As tens of thousands of Olympics spectators arrive in the UK via Heathrow Airport, few of them would think that they have spectators of their own.
But they do.
From a small residential road in west London, the arrivals are being closely watched and, in many cases, photographed.
Myrtle Avenue looks like your typical suburban street: pavements shaded by trees; semi-detached houses; family cars parked on driveways.
It is only when you walk to the end of the road that you notice a patch of grass where dozens of middle-aged men are sitting in a row, armed with binoculars, flasks of tea, high-frequency radios and expensive cameras.
The conditions are ideal. The sun is shining and the grass is dry.
A rumbling noise reverberates in the distance. There is a buzz of excitement in the air.
Suddenly, a gargantuan Boeing 747 appears from behind the rooftops and flies directly overhead.
The men snap furiously on their cameras and scribble in their notepads.
Seconds later, the plane will have landed on Heathrow Airport's south runway, a few hundred metres away.
Myrtle Avenue has become a prime destination for aviation enthusiasts since the closure of the only official area in Heathrow for plane spotting.
Until 2009, aircraft lovers would congregate on the roof of the Queens Building - next to Heathrow's Terminal 2 - to watch planes take off and land.
But the terminal was shut down two years ago, with the buildings demolished to be completely rebuilt, and since then plane spotting pilgrimages to Myrtle Avenue have been on the rise.
One of the dozens who were there on a weekend morning was Samy Mamoun, who is originally from Sudan but now lives in Golders Green, north London.
"It's a perfect place for plane spotting," he says. "We love watching the take-offs and landings.
"We look out for the types of plane - their airlines and logos. We're particularly looking out for the A340s, the A380s and Boeing 777s - all the big, heavy planes."
"And the Boeing 747 of course - she's an old lady now," he adds, with a sentimental tone.
The plane spotters deploy a multitude of tactics to identify the aircraft - they look for the type and position of their engines, the number of vapour trails they leave, and even listen to the distinctive noise the aircraft make.
Mr Mamoun has travelled far and wide to pursue his hobby. He has been to Amsterdam and Paris - and as far afield as Dubai, Addis Ababa and Cairo.
This is his fifth time plane spotting at Heathrow, but Myrtle Avenue's plane spotters have been kept on their toes recently.
Before this year, Heathrow's two runways were restricted to either take-offs or landings and switched each afternoon, except in an emergency, so aviation fans knew what to expect.
But under a trial, which runs until September, dual use of the runways can be deployed when a plane faces a 10-minute wait to land or take off and if 30% of all flights are delayed by more than 15 minutes.
'Wings bending upwards'
That means that if the runways switch use, plane spotters who are more enthusiastic about landings have to jump in their cars and drive around to the northern perimeter road.
Mr Mamoun said he preferred watching landings, because "the aeroplanes fly much lower, and it involves manoeuvring".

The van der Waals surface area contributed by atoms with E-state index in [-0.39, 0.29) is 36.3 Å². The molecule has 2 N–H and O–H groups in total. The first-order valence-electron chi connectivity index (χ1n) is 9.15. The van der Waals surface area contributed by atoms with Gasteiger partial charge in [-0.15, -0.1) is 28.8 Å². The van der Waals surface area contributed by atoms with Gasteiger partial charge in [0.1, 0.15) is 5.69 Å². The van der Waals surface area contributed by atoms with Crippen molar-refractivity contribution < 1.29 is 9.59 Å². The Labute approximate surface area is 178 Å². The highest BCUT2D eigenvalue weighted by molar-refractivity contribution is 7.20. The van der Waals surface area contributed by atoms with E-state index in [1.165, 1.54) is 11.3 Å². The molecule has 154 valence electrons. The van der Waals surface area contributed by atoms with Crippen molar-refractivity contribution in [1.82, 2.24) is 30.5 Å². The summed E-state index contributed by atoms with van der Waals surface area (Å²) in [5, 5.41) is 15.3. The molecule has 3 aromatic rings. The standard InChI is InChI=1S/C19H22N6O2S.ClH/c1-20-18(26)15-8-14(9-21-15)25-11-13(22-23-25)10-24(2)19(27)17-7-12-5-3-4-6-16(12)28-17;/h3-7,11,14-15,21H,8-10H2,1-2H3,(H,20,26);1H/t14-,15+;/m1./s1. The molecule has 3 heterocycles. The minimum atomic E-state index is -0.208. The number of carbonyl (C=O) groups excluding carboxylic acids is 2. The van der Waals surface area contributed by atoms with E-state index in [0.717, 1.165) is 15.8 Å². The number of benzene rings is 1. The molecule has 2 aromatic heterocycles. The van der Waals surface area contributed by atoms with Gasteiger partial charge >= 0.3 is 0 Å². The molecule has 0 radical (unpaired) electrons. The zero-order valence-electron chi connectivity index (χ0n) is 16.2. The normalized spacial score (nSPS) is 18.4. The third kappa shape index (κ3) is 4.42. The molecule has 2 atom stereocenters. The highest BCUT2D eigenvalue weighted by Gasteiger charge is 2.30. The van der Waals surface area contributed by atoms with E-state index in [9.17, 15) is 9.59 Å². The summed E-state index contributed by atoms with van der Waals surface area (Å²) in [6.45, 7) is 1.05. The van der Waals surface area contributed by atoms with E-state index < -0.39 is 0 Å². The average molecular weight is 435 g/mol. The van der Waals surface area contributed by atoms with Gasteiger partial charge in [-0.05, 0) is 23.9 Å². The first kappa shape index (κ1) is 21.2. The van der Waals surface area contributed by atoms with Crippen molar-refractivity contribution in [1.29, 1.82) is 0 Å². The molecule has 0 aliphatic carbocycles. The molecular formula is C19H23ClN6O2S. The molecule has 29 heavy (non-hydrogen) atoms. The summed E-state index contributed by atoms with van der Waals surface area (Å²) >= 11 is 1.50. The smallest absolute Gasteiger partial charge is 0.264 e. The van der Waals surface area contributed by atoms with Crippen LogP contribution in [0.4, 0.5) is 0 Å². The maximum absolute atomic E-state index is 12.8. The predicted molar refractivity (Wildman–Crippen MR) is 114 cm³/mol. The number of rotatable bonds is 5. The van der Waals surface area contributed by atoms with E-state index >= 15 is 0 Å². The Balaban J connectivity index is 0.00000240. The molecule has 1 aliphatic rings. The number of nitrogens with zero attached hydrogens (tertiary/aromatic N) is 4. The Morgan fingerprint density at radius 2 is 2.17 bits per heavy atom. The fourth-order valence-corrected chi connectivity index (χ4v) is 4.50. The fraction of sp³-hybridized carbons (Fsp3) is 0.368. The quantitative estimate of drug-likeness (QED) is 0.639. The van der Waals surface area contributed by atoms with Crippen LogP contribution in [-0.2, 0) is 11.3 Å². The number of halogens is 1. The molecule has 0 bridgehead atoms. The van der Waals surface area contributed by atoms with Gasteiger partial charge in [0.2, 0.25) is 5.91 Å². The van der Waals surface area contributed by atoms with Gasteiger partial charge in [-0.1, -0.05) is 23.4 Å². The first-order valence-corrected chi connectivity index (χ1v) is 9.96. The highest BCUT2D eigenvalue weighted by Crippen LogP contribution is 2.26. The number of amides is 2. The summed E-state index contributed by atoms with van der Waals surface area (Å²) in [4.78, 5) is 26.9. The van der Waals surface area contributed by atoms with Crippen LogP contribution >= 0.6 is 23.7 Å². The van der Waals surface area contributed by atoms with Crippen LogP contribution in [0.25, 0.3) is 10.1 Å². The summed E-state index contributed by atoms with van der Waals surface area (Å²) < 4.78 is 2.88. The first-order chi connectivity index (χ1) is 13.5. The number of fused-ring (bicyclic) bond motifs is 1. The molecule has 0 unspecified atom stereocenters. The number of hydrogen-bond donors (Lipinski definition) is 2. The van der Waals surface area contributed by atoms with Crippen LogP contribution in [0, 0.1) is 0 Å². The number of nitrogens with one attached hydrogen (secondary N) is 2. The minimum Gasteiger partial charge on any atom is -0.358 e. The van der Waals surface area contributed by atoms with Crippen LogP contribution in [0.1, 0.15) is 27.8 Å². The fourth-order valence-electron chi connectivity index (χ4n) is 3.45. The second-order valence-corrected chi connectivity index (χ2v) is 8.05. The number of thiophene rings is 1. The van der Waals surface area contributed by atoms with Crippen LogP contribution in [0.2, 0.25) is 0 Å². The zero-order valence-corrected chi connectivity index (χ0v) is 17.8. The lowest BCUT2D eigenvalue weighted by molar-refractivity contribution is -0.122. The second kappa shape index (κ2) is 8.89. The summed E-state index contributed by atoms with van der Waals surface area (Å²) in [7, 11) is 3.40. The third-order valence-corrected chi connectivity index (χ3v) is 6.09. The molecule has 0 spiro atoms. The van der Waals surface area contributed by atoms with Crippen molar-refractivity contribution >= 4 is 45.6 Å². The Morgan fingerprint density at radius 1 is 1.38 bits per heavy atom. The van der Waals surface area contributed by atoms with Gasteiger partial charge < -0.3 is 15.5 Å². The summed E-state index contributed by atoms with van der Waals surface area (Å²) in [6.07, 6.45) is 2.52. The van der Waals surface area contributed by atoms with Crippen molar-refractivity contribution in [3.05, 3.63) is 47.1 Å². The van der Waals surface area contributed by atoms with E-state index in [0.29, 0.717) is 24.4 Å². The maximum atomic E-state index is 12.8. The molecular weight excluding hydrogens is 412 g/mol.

But Myrtle Avenue has also become a popular place to watch take-offs as you can see right over the airport's perimeter fence to the runway.
Mr Mamoun's plane-spotting pal Waleed Elgundi said: "Take-offs are more exciting because the plane goes against a lot of headwind and you can see the wings bending upwards when the large aircraft depart."
"No departure is the same," he added. "They are affected by the winds, and of course the pilots who vary how far they go along the runway before taking off."
Adding to Myrtle Avenue's popularity is its proximity to Hatton Cross Tube station - a 10-minute walk away - and a nearby petrol station which has toilet facilities and a selection of sandwiches.
But some of the street's residents are far from enthusiastic about the influx of aircraft fanatics.
Peter Graham, 71, who has been living on the street since 1972, says the plane spotters' cars "often block the service road at the back and residents can't get our vehicles out".
Himesh Patel, 22, who has lived on the street his entire life, says: "Sometimes I have beeped the horn on my car for an hour to get their attention and find out who is blocking the driveway."
"There should be a car park built for them," he suggests.
Resident Nundish Sukhoo, 26, highlights another problem that would test the patience of the most carefree of neighbours.
"They urinate behind the fence of our back garden," he says.
"You can see it from the window of our house. It's really disgusting and makes us feel a bit uncomfortable."
But apart from that he says "they're no great problem".
"It's a fairly unintrusive hobby," he says. "Perhaps they need to have proper facilities installed."
Across the grass, the concerns of the residents are of little interest to management consultant, Chikao Yamamoto, 66, who was visiting from Japan.
He tells me he has visited Myrtle Avenue "many times".
"And with lots of other plane spotters around it's easy to make… ," he pauses mid-sentence and grabs his camera as another plane appears in the sky.
His face lights up. To him, its red tail is instantly recognisable as belonging to his native air carrier Japan Airlines.